If you pay any attention to the world of zoological research (as you will do, given that you're reading a blog called Tetrapod Zoology), you'll know that the study of anatomy has very much come to the fore in recent years.
Several times a week, if not every day, I look at Doppler radar maps so I know whether to take an umbrella when I leave the house. These maps, shown on TV weather reports or websites, are commonplace enough that they don’t feel like impressive technology: mere green blobs slowly shifting across the screen at [...]
Every now and again I make an effort to get through a little bit more of passerine bird diversity (see the list of articles below for previous efforts).
The behaviour of long-extinct animals remains an area of major public and scientific interest the great perennial problem being that were always massively constrained, if not crippled, by a frustrating lack of data.
Wow! You study animal behavior. So cool! People must have a field day with you at parties. When they first meet you, they probably think you just look at animals all day and travel to exotic locations.
The gamebird clade – properly called Galliformes – includes an enormous number of obscure and weird species that you rarely hear much about, nor see in zoological collections (unless you’re an obsessive who’s made a point of tracking them down).
One of the most astonishing illustrated books to come out this year is the work of Katrina van Grouw, an ornithologist and fine artist who counts taxidermy among her eclectic skills.
It's time for one of those classic `from the archives' type articles. This one was originally published in July 2008 at Tet Zoo ver 2. Apart from tiny editorial tweaks, it hasn't been updated.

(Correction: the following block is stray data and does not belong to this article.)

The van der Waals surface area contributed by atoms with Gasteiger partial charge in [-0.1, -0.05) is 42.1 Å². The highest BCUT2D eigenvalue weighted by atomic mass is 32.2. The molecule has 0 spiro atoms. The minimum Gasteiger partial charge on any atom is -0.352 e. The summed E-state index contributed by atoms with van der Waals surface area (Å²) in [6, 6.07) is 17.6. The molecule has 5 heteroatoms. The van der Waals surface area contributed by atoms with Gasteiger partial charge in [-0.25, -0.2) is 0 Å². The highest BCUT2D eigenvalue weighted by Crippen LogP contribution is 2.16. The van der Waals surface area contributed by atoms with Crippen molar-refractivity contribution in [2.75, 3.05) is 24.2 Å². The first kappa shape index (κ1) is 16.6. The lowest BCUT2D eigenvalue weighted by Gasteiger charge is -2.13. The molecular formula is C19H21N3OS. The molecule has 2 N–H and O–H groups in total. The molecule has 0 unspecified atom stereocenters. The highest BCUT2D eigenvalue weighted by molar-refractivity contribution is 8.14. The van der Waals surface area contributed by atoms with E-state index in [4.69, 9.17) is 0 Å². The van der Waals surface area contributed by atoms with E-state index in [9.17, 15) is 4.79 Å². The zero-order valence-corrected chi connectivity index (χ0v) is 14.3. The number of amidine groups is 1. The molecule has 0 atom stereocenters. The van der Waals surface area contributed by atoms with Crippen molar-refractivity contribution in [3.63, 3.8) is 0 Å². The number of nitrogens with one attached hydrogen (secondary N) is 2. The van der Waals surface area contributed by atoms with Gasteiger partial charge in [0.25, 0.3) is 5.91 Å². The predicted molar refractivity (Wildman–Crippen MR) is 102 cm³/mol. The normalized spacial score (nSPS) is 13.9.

Sparked by Richard Louv's book on Nature-Deficit Disorder, many organizations, agencies, teachers and the White House have made the push to get people outside for the benefit of their mental and physical health.
A charming article about northern goshawks by James Gorman of the New York Times has dredged up a memory of my run-in with one of these fierce creatures.
Foot deformities are ubiquitous in urban pigeons - why? As you'll know if you've spent any time watching the pigeons of towns and cities, something like one in every ten (or more) has missing or partial toes, or swollen toes, or other pedal deformities of some sort.
One of the birds I see most regularly here in southern England is the Eurasian coot Fulica atra. This is another of those oh-so-familiar animals that we see so often that we normally pay it little attention.
In my efforts to make the most original sciart gift guide I could muster earlier this month I overlooked some fantastic books that I want to plug today in case you’re doing any last minute shopping at bookstores.
Hornbills are among the most charismatic, fascinating and awesome of birds, yet surprisingly little is known about them, dedicated studies are few, and they are incredibly elusive and hard to study.
I photograph birds a lot - something that's more possible than it was before due to the fact that I now own a half-decent camera (thank you, parents).
Yet again, the world is cockahoop and head-over-heads in awe over another thrilling, dumbfounding, truly novel zoological discovery. No, I'm not talking about the discovery of suspension-feeding anomalocarids, ancient echolocating odontocete cetaceans, or even of new tapirs (did I mention the new tapir?), but of a stupendous new living bird, discovered clinging to existence in [...]
As blasphemous and offensive as it seems to say it, birds are pretty samey. Generally speaking, they're small flying things with long forelimbs, proportionally large heads with big, globular braincases, and grasping feet where an enlarged first toe (the hallux) opposes the remaining three.
Today I want to talk more about passerines, and I know that this will make you happy. In particular: TITS!! Tits of several species are ubiquitous here in Europe.
Some time round about 165 million years ago, the group of small, feathered dinosaurs that we call birds evolved from within the theropod radiation (theropods are the so-called `predatory dinosaurs': the great group that includes animals like Tyrannosaurus and Velociraptor as well as the birds).
I'm a big fan of palaeognaths - the terrestrial bird group that includes the mostly big, flightless ratites and the chicken-sized, flight-capable tinamous.